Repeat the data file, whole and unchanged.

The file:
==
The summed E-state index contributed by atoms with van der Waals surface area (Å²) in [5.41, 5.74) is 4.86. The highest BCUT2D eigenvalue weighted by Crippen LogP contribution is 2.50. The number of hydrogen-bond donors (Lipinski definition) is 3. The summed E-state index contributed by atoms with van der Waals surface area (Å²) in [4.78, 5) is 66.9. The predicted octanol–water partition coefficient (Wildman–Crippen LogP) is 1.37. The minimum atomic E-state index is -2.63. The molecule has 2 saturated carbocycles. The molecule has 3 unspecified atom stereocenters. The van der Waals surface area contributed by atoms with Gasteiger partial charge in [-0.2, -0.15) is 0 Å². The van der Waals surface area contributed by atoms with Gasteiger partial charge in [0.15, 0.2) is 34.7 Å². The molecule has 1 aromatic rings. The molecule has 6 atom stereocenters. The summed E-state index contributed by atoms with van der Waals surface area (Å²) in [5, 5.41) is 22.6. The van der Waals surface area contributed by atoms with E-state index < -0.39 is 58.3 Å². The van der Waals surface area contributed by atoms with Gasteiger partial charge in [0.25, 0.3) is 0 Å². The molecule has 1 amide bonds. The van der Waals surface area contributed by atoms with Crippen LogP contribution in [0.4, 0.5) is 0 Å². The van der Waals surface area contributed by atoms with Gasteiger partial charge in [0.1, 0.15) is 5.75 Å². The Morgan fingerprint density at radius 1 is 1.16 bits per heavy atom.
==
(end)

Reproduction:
The summed E-state index contributed by atoms with van der Waals surface area (Å²) in [5.41, 5.74) is 4.86. The highest BCUT2D eigenvalue weighted by Crippen LogP contribution is 2.50. The number of hydrogen-bond donors (Lipinski definition) is 3. The summed E-state index contributed by atoms with van der Waals surface area (Å²) in [4.78, 5) is 66.9. The predicted octanol–water partition coefficient (Wildman–Crippen LogP) is 1.37. The minimum atomic E-state index is -2.63. The molecule has 2 saturated carbocycles. The molecule has 3 unspecified atom stereocenters. The van der Waals surface area contributed by atoms with Gasteiger partial charge in [-0.2, -0.15) is 0 Å². The van der Waals surface area contributed by atoms with Gasteiger partial charge in [0.15, 0.2) is 34.7 Å². The molecule has 1 aromatic rings. The molecule has 6 atom stereocenters. The summed E-state index contributed by atoms with van der Waals surface area (Å²) in [5, 5.41) is 22.6. The van der Waals surface area contributed by atoms with E-state index < -0.39 is 58.3 Å². The van der Waals surface area contributed by atoms with Gasteiger partial charge in [0.25, 0.3) is 0 Å². The molecule has 1 amide bonds. The van der Waals surface area contributed by atoms with Crippen LogP contribution in [0.4, 0.5) is 0 Å². The van der Waals surface area contributed by atoms with Gasteiger partial charge in [0.1, 0.15) is 5.75 Å². The Morgan fingerprint density at radius 1 is 1.16 bits per heavy atom.